|Elevation||362 m (1,188 ft)|
|Prominence||185 m (607 ft)|
|Topo map||OS Landranger 171 / Explorer 152|
Mynydd Machen is a 362-metre-high (1,188 ft) hill lying between the town of Risca and the village of Machen in Caerphilly County Borough in south Wales. Its summit is crowned by a trig point and a mast.
The hill lies at the southeastern extremity of the South Wales Coalfield where the varied Carboniferous Period rock strata of the coalfield margin are tilted steeply northwestwards into the coalfield basin. The sequence which outcrops on Mynydd Machen in northeast-southwest aligned bands is this (oldest at base):
- Pennant Sandstone Formation
- Brithdir Member
- Rhondda member
- Deri Member
- South Wales Middle Coal Measures Formation
- South Wales Lower Coal Measures Formation
- Bishopston Mudstone Formation
- Twrch Sandstone Formation
Pembroke Limestone Group
The summit of the hill is formed from the sandstone of the ‘Brithdir Member’ of the Pennant Sandstone Formation. A large quarry towards the south of the hill works the dolomitic limestone of the Pembroke Limestone Group.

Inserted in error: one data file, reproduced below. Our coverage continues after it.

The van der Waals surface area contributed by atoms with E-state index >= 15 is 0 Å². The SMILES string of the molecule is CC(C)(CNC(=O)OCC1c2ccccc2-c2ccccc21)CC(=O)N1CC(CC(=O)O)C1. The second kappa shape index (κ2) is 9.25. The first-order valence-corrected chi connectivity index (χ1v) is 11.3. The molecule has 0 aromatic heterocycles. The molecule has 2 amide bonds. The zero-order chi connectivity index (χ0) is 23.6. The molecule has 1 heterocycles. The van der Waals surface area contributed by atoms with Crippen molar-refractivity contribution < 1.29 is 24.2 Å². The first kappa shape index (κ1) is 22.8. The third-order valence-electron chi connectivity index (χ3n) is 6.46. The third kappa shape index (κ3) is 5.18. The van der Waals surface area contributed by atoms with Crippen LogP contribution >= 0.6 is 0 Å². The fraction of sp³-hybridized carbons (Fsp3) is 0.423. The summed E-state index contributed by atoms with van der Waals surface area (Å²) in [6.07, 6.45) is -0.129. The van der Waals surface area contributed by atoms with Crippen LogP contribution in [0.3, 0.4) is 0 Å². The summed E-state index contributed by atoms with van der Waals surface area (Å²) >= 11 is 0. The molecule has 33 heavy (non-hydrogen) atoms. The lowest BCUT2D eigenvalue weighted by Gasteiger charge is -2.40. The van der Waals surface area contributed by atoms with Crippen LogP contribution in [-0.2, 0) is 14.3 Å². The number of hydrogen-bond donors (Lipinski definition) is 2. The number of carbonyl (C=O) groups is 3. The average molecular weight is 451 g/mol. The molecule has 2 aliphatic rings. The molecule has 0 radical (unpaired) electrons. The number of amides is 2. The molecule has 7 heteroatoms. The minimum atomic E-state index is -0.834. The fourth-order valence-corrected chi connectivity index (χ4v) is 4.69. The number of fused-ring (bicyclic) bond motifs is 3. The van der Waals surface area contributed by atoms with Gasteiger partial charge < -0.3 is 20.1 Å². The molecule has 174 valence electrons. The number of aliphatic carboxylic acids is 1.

Numerous public footpaths criss-cross the hill, some being followed by promoted recreational walking routes such as the Rhymney Valley Ridgeway Walk, the Sirhowy Valley Walk and the Raven Walk. The upper slopes of the hill and most of the woodland which clothes its slopes is mapped as open access under the Countryside and Rights of Way Act 2000 and thereby open to access on foot by the public.
- British Geological Survey 1:50,000 map sheet 249 Newport & accompanying memoir
- BGS ‘Geology of Britain’ viewer
- Ordnance Survey Explorer map 152 Newport & Pontypool